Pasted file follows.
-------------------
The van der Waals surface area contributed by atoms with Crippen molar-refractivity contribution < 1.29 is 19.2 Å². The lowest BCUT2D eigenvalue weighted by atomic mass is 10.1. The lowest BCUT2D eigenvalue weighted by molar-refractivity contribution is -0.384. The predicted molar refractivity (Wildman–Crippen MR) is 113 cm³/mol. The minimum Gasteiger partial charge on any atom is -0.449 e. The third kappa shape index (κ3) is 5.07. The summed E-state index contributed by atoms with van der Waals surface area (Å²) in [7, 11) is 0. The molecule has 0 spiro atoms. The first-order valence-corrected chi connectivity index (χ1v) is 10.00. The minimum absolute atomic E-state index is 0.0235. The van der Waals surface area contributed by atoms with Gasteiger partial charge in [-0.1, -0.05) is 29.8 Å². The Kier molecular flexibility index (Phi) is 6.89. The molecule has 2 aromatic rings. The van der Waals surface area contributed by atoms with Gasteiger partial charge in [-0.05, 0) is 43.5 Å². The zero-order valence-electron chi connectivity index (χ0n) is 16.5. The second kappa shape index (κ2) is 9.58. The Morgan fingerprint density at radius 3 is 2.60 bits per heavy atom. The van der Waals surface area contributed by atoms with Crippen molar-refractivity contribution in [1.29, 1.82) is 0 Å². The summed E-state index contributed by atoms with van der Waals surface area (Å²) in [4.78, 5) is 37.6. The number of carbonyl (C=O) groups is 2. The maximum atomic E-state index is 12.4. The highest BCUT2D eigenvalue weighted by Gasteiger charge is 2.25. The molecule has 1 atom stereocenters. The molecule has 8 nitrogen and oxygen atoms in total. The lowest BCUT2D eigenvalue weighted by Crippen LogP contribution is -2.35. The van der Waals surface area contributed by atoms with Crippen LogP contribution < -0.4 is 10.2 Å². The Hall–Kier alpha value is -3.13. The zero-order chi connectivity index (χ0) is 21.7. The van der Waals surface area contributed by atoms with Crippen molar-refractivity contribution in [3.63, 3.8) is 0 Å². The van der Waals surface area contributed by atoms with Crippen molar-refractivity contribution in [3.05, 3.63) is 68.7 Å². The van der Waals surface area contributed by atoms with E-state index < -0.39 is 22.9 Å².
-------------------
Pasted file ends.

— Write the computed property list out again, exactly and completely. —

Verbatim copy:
The van der Waals surface area contributed by atoms with Crippen molar-refractivity contribution < 1.29 is 19.2 Å². The lowest BCUT2D eigenvalue weighted by atomic mass is 10.1. The lowest BCUT2D eigenvalue weighted by molar-refractivity contribution is -0.384. The predicted molar refractivity (Wildman–Crippen MR) is 113 cm³/mol. The minimum Gasteiger partial charge on any atom is -0.449 e. The third kappa shape index (κ3) is 5.07. The summed E-state index contributed by atoms with van der Waals surface area (Å²) in [7, 11) is 0. The molecule has 0 spiro atoms. The first-order valence-corrected chi connectivity index (χ1v) is 10.00. The minimum absolute atomic E-state index is 0.0235. The van der Waals surface area contributed by atoms with Gasteiger partial charge in [-0.1, -0.05) is 29.8 Å². The Kier molecular flexibility index (Phi) is 6.89. The molecule has 2 aromatic rings. The van der Waals surface area contributed by atoms with Gasteiger partial charge in [-0.05, 0) is 43.5 Å². The zero-order valence-electron chi connectivity index (χ0n) is 16.5. The second kappa shape index (κ2) is 9.58. The Morgan fingerprint density at radius 3 is 2.60 bits per heavy atom. The van der Waals surface area contributed by atoms with Crippen molar-refractivity contribution in [1.29, 1.82) is 0 Å². The summed E-state index contributed by atoms with van der Waals surface area (Å²) in [4.78, 5) is 37.6. The number of carbonyl (C=O) groups is 2. The maximum atomic E-state index is 12.4. The highest BCUT2D eigenvalue weighted by Gasteiger charge is 2.25. The molecule has 1 atom stereocenters. The molecule has 8 nitrogen and oxygen atoms in total. The lowest BCUT2D eigenvalue weighted by Crippen LogP contribution is -2.35. The van der Waals surface area contributed by atoms with Crippen LogP contribution < -0.4 is 10.2 Å². The Hall–Kier alpha value is -3.13. The zero-order chi connectivity index (χ0) is 21.7. The van der Waals surface area contributed by atoms with Crippen molar-refractivity contribution in [3.63, 3.8) is 0 Å². The van der Waals surface area contributed by atoms with Crippen molar-refractivity contribution in [3.05, 3.63) is 68.7 Å². The van der Waals surface area contributed by atoms with E-state index < -0.39 is 22.9 Å².